While China has delivered a message on asymmetry over India in CNP, for India, it has also highlighted utility and limitations of multi-lateral groupings like Quad.

In fact, it has emboldened Philippines and other South China Sea littorals, to discover their back bone against the Dragon.

Its implications are likely to manifest in the long term, provided alliances solidify and with commitment.

Much more damage to our standing has been done by the second wave of Covid-19, particularly the Delta mutant. Concurrently, BRI and CPEC seem to have also hit the Covid road block. Build Back Better World (BBBW), US and west anchored connectivity and infrastructure initiative is likely to provide more acceptable and less predatory alternatives.

In essence, Ladakh is the watershed moment of self-realisation. Chinese seek to keep the border unsettled and are in no hurry to resolve it. Downgrading of talks to Major Generals, euphemistically described as functional level, is part of Chinese filibustering. They also seek to delink the border from other issues, especially trade.

It is appropriate that the government is staying the course to retain focus on border resolution. In the interim, there is a need to promulgate agreed on buffer zones, even if they curtail patrolling. It will be prudent to inject pragmatism in this debate and settle for existing realities, especially with multiple claim lines, relics of colonial legacy. It will be sensible to cut out rhetorical statements like-reclaiming Aksai- Chin, at least till we build capabilities.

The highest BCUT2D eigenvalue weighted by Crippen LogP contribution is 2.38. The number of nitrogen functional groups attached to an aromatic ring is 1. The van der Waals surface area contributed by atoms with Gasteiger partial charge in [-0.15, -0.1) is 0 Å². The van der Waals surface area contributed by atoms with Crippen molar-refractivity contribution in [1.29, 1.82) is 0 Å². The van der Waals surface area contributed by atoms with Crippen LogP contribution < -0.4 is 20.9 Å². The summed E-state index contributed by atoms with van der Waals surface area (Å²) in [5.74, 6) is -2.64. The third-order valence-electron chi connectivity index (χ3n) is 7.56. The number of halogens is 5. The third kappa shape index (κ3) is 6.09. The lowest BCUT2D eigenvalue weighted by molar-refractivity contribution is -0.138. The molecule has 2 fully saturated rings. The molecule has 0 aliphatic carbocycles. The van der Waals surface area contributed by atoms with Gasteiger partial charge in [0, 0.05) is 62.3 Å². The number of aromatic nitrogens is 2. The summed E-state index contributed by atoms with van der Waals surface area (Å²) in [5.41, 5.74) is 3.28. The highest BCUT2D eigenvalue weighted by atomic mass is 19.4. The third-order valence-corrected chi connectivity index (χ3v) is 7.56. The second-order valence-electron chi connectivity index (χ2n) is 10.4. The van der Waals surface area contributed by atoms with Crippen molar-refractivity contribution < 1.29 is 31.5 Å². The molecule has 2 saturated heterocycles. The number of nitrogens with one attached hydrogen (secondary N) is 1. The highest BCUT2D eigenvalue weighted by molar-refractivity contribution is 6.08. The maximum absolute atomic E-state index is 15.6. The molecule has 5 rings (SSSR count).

We have to concede that the Chinese are currently in a different league. Relative asymmetry has to be addressed with a multi-pronged, long-term strategy. With our current reliance on Chinese manufacturing and trade imbalance, immediate de-coupling and Atam Nirbhar are exercises in emotive motivation. Indians need to be prepared to make sacrifices. It has jolted a large pool of trusting and aspirational Indian millennials, making them aware of the assertive and deceitful Dragon.

Belated attempts by Xi to reorient ‘wolf warrior’ diplomacy is unlikely to redress significant erosion in soft-power.

There has been great clamour for disruptive technologies, yet PLA couldn’t operationalise them, propaganda on microwave weapons and drone swarms notwithstanding. While we need to invest in these, we shouldn’t give up on kinetic options. The way forward is to follow ‘firm-base to firm- base’ approach.

Belated rebalancing to Northern borders with additional Corps is indeed very welcome. ITBP should be placed under the Army’s operational control and Empowered to inject stability and free Army units for QPQ and offensive defence. It may also be a good idea to conduct a Kargil type interim review under a group of experts. Maritime and hybrid warfare are viable options to keep the Dragon in check. The former requires considerable investment and the latter is an option, if the Chinese force us.



Views expressed above are the author’s own.